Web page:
Posts by: Julie Morse

The Rumpus Weekly Review of Books

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A short story collection 15 years in the making, a “slacker intellectual” aboard an aircraft carrier, and poems about everyday political frictions—it’s all in our books coverage this week.

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Poets.org Gets a Makeover

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The Academy of American Poets is celebrating its 80th year and the end of National Poetry Month by relaunching Poets.org, one of the world’s largest databases for poems, information on poets, and lesson plans for k-12 educators. The revamped site has expanded to include nationwide resources for news on poetry events and literary organizations, articles […]

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O, Miami!

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If you’re in Miami this April, please come check out O, Miami! It’s a wonderful, month-long poetry festival featuring translation and editing workshops, open mics, yoga, poetry karaoke, a youth poetry slam, and readings from poets like Jimmy Santiago Baca, Elena Medel, and Jaswinder Bolina. There’s an event taking place every day for the entire […]

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Book of Wikipedia

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Some Wikipedia fans in Germany are aiming to change the way the online, editable encyclopedia is read. The group known as PediaPress is trying to raise $50,000 to turn the website into a 1,000 volume set of books, each containing around 1,200 pages. Their goal is to exhibit the printed encyclopedia at a Wikimania conference […]

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Amazon.com vs. The Universe?

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In The New Yorker this week, George Packer covers what sounds like a battle between serf states but is actually the heated war between Amazon, Apple and the Big 6 publishers. He gives us the low-down on Amazon’s tumultuous foray into online publishing and their monopoly on the ebook industry. This isn’t the first time […]

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On the Road for non “beatnik groupies”

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Craving to be a ‘50s vagabond like Kerouac’s Sal Paradise but fear traveling without your GPS? On the Road fans worry need not worry! Gregor Weichbrodt has “rewritten” the entire novel solely using Google Maps driving directions. The open-source book is fifty-five pages long and only features 17,527 miles. Weichbrodt says about his work, “If […]

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Survival of The Adjuncts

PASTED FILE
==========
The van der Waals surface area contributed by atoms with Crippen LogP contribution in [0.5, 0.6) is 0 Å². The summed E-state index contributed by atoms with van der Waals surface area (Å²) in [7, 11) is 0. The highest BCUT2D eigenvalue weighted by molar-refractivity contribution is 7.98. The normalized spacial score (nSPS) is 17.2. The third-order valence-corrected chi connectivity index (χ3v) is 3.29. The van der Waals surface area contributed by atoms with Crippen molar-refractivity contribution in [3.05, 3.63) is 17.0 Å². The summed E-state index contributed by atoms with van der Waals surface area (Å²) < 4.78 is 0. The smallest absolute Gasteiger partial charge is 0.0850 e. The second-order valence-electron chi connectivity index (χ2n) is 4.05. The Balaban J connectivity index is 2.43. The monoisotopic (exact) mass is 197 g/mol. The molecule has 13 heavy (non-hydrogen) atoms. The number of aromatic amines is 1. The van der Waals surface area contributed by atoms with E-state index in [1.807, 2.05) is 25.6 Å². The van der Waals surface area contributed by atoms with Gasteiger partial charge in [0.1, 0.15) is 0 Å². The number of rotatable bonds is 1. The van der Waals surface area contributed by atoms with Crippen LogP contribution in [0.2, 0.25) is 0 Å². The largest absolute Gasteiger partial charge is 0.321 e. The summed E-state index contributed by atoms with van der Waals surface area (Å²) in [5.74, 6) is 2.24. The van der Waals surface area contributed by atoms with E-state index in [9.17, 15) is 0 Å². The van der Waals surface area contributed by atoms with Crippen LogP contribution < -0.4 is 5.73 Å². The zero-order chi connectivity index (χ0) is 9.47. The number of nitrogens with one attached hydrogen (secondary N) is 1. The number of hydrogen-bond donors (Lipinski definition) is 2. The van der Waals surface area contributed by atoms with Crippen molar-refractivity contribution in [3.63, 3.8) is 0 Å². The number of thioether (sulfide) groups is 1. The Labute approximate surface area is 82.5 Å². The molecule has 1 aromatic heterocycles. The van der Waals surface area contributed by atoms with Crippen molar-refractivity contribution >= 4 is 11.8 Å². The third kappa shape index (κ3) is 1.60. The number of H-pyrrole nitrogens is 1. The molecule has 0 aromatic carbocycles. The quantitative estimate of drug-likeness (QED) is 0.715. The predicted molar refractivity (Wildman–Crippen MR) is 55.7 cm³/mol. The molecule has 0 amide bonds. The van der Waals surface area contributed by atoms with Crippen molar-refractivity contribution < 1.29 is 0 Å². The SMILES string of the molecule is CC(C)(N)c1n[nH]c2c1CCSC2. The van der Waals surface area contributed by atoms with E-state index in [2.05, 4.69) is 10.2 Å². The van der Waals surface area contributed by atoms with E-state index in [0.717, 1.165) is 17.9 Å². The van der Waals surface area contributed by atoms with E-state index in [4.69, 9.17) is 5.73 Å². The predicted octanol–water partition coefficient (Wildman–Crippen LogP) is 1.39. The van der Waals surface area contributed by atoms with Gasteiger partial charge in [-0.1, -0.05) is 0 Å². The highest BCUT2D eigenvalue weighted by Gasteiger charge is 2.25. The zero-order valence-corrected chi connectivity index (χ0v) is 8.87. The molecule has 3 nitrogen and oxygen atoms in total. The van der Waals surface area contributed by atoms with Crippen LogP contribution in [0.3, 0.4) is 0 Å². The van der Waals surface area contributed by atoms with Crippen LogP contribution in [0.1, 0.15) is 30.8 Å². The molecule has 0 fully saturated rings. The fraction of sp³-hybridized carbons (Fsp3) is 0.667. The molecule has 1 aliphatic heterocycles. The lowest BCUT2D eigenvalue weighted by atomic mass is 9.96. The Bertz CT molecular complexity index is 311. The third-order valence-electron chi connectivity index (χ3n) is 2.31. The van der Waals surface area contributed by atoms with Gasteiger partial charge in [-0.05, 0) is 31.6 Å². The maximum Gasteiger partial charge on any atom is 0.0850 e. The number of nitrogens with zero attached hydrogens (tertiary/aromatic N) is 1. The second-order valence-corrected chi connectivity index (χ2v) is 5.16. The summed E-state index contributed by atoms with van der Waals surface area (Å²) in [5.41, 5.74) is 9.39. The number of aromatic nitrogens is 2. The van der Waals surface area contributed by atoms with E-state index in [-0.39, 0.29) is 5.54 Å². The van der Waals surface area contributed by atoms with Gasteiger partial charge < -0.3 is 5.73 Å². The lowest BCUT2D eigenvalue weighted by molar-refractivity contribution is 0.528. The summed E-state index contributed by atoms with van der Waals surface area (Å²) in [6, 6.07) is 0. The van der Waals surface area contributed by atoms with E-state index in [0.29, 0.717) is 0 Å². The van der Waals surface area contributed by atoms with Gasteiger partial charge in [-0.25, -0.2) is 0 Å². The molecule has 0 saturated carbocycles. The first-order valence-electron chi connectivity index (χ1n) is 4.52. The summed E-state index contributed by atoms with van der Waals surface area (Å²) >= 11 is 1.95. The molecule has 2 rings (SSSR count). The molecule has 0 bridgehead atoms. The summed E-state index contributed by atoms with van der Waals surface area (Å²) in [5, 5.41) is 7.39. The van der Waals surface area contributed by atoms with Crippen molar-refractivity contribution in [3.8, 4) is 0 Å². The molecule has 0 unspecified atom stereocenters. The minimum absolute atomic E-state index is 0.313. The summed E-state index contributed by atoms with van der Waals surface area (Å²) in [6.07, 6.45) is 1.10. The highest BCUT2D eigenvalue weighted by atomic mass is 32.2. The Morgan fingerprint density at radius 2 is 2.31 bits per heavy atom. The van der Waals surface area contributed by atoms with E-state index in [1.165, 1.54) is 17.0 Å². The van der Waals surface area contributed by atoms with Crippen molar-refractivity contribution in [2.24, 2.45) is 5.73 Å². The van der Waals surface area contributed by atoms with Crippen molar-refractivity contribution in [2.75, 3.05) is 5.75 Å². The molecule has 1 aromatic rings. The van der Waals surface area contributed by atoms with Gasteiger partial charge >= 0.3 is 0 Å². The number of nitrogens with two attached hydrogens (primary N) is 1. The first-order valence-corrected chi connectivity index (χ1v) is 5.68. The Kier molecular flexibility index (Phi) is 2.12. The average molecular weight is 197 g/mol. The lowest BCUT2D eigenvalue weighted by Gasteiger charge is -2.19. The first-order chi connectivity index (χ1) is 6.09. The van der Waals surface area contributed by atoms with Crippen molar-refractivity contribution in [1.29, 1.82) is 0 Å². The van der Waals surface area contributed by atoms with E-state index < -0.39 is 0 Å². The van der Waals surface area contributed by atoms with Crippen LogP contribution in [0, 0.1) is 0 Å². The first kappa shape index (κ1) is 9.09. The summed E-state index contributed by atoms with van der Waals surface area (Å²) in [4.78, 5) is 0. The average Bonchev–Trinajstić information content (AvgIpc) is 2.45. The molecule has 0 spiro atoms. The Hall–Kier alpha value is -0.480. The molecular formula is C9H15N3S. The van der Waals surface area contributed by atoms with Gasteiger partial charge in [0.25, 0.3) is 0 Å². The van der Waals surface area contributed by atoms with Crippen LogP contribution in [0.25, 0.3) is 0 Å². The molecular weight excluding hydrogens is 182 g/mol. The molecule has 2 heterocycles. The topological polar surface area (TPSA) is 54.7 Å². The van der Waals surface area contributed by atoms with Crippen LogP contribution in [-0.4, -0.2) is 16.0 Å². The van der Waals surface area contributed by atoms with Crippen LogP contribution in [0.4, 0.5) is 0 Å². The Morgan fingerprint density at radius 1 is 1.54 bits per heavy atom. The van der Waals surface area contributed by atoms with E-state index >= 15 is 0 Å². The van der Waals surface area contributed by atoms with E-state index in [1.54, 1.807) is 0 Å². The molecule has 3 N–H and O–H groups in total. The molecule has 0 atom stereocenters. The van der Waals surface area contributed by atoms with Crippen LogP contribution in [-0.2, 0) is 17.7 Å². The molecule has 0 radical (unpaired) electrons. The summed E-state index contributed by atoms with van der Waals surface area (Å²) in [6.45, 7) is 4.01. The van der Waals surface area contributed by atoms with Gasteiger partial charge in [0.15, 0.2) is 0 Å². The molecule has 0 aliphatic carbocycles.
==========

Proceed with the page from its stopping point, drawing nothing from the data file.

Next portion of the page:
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We’ve talked about the struggling plight of adjunct teachers in the past, but The New York Times has put out a pained portrait of James D. Hoff, an adjunct English teacher in the CUNY conglomerate and it’s worth a look.  Hoff’s story is one of many seeing that over sixty-percent of CUNY’s instructors are part-time […]

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Retrospective: Nancy vs. Tonya

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This month in The Believer, Sarah Marshall takes a look back at figure skating in the 90’s. Particularly the stifled rivalry between US ice princesses Tonya Harding and Nancy Kerrigan. Marshall’s perspective is not unique but it’s beautifully thorough. She examines the figure skating business like a true heart-broken fan – yearning for Kerrigan’s lost […]

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De origine actibusque aequationis

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So: a train races beneath the city, having been made into a vehicle of war, covered with signatures and symbols, it goes crosstown, downtown, taking with it the story of dystopia and crack cocaine, “armamentation,” and innovation as it travels. This is what myths do: they tell us how things came to be. And all […]

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The 15th Anniversary of McSweeney’s Quarterly Concern

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Getting sentimental about the fifteenth anniversary of McSweeney’s Quarterly Concern? So are we. Check out the commemorative, The Best of McSweeney’s, a collection of the publisher’s best and brightest writing since 1998. Can’t wait? Go here to see an excerpt from Rick Moody. To celebrate their fifteenth anniversary, they are also starting a crowdfunding campaign, […]

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“What if poetry isn’t enough?” – Ntozake Shange

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Ntozake Shange, the poet, author and playwright who is mostly known for her play “For Colored Girls Who Have Considered Suicide/When the Rainbow Is Enuf,” is at it again with, “Lost in Language and Sound: Or How I Found My Way to the Arts,” which had its first reading at Nuyorican Poets Café a couple […]

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